On a blustery autumn day in West Town, Chicago Phonic, a new educational center for electronic musicians, held its first public open house. Mixers, turntables, and computers were all neatly arranged in a room wrapped with lush, seafoam green wallpaper. Prospective students asked questions and milled around the narrow facility. Daryl Cura, one of Chicago Phonic’s founders, patiently answered questions on modern electronic productions while cracking open cold bottles of Peroni.
This week on SSW Radio, we spoke with a musician, discussed transit activism in Chicago, and heard your New Year’s resolutions
This week on SSW Radio, we spoke with the HUEY Gang team, learned about mental health in Black communities, and investigated the racist origins of a childrens song
Open Mike Eagle, born and raised in Chicago, moved to Los Angeles after college, and for the most part, he didn’t look back. He joined the hip hop collective Project Blowed, formed the trio Thirsty Fish with Dumbfoundead and Psychosiz, released his first solo album Unapologetic Art Rap in 2010, and has a forthcoming stand-up and music show, The New Negroes, on Comedy Central that he will co-host with comedian Baron Vaughn. But on his most recent album, Brick Body Kids Still Daydream—a hazy, dark, powerful, and sometimes sweet recollection of the Robert Taylor Homes and their demolition, he comes home. The album reimagines the story of the Robert Taylor Homes, imbuing it with equal parts childhood fantasies, fuzzy memories, and the real-world darkness of a city that isolated, ignored, and then forcibly displaced thousands of its most vulnerable residents. This mix is perfectly encapsulated by the video for “Brick Body Complex”: Eagle plays Iron Hood, a superhero trying to warn residents that their building is coming down, fight back against gentrification, and stop the city’s demolition; in the end, at the moment when it seems Iron Hood has stopped the demolition, the cops show up to haul him off to jail.
In its eleventh year, the Hyde Park Jazz Festival drew large crowds two weekends ago. The free two-day festival offered music lovers ten venues to hear some of the best local, national, and international music on the planet.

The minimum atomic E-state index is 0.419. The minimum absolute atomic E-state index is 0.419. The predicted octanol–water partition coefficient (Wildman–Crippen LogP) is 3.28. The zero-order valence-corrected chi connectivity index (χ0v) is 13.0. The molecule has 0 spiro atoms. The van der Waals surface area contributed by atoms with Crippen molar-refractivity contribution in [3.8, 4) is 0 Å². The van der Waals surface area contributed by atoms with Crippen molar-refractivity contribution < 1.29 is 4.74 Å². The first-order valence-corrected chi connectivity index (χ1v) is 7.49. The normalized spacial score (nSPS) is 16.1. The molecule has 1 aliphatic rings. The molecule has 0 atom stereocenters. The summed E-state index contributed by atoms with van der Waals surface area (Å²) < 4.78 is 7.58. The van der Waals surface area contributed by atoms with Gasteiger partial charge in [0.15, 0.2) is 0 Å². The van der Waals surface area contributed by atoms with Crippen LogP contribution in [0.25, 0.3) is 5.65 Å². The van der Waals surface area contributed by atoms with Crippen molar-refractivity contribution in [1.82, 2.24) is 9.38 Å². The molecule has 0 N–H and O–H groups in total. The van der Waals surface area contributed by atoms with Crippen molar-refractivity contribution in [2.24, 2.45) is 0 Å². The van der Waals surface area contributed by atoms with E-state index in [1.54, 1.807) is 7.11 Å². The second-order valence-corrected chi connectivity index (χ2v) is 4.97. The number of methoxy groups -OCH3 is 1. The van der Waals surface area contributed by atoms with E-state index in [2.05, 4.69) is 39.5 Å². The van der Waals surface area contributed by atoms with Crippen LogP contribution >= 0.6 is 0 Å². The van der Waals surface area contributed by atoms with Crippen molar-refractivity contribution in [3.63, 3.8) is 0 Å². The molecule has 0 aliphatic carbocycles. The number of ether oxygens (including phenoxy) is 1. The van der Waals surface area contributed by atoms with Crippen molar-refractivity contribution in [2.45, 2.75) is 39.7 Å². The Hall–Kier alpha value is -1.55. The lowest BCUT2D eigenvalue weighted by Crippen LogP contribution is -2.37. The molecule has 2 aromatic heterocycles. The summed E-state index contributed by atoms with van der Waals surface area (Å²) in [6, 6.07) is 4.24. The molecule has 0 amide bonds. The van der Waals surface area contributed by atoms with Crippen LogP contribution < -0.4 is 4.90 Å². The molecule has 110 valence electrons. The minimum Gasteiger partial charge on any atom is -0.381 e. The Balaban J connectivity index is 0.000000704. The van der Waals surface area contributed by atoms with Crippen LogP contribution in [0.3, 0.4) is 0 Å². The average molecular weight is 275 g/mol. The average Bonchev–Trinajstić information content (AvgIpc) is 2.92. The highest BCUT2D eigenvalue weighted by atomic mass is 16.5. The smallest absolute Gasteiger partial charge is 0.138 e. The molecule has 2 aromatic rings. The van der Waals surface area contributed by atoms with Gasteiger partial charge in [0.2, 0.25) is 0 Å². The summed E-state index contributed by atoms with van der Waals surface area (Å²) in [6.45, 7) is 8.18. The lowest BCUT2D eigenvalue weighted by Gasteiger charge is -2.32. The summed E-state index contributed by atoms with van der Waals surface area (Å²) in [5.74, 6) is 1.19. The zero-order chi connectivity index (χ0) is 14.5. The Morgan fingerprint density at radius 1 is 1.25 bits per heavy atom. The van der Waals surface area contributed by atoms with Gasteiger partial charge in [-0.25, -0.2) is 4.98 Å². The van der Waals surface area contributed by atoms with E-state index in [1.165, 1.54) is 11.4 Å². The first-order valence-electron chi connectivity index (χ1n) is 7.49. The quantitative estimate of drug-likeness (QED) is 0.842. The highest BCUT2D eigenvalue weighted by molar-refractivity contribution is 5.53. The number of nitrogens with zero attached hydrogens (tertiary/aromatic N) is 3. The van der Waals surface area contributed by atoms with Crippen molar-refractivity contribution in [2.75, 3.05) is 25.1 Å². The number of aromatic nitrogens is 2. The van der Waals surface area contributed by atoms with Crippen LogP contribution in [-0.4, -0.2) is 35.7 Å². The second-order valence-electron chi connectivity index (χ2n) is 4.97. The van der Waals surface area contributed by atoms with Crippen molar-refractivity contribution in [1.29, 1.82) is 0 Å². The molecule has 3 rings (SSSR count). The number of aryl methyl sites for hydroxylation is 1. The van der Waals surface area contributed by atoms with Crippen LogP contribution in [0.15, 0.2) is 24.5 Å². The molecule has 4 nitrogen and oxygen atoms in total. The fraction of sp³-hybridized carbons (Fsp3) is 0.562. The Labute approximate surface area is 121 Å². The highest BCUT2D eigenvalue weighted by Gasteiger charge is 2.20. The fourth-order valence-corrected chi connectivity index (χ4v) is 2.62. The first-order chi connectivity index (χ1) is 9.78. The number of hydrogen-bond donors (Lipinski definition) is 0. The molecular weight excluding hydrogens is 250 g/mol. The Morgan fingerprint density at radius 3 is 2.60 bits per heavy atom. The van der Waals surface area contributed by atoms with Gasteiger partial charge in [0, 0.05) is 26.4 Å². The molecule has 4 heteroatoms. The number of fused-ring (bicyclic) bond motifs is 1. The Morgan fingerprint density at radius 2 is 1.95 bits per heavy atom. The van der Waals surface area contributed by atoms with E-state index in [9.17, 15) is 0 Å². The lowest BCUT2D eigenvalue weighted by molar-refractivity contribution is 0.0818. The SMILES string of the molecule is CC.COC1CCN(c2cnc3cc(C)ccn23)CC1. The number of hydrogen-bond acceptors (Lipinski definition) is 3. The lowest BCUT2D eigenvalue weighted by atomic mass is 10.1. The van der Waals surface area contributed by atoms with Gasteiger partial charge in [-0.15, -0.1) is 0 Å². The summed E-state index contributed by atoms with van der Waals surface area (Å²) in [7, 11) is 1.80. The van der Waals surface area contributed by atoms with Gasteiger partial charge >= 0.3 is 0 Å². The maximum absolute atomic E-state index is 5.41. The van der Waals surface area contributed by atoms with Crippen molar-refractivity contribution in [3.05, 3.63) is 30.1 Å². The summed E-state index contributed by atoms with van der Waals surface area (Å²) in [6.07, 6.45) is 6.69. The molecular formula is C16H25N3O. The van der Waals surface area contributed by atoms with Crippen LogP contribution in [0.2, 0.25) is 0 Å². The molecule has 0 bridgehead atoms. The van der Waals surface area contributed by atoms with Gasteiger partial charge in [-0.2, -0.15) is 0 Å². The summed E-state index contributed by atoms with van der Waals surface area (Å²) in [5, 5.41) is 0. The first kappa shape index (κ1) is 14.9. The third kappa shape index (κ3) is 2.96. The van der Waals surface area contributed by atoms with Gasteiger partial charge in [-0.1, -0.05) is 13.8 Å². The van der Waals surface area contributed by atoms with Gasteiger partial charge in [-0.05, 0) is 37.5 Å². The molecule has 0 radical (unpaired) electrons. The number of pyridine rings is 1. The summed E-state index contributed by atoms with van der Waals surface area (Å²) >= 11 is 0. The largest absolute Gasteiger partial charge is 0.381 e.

From the day she got her first ghettoblaster while growing up in Chatham, Jana Rush—aka JARu—has always been connected to Chicago music. Her ascent into the scene reads like folklore: at ten years, she called Kennedy-King’s WKKC 89.3 FM to schedule an audition. “Once they were done laughing,” Rush tells me, the DJs showed her the ropes, and juke icon Gant-Man took her under his wing. By 1996, Jana had put out a single and a split 12” with DJ Deeon on the legendary house label Dance Mania, where she was billed as “The Youngest Female DJ.”
When the Weekly profiled Benn Jordan (aka The Flashbulb) in July, he explained that he was always most eager to share new music that sounds nothing like his audience had heard before—and Jordan’s new album Piety of Ashes, out September 1, does not disappoint. Every track is its own musical journey, but each transitions seamlessly into the next to create a cohesive album that covers sounds from the crunching of leaves and the blowing wind to metallic, electronic beats, all contributing to a complex narrative of transitions and loss.
There’s something unusual about DJ Deeon’s Friday night set at Pilsen’s Fiesta del Sol: it’s clean. Tonight, his stage is within earshot of neon-lit carnival rides and family friendly attractions, so the raunchiest matter has been scrubbed out, presumably for the children’s sake. But as the bobbing and juking of the crowd suggests, even some conveniently placed backspins can’t dampen a cut like “Let me Bang.”
Right now, Benn Jordan, aka The Flashbulb, lives just outside of Atlanta. But that doesn’t stop him from repping Chicago: he continues to be influenced by his South Side upbringing in his performance style and experimental artistry. Using everything from acoustic guitar to ambient sound recordings, no track of Jordan’s is quite the same.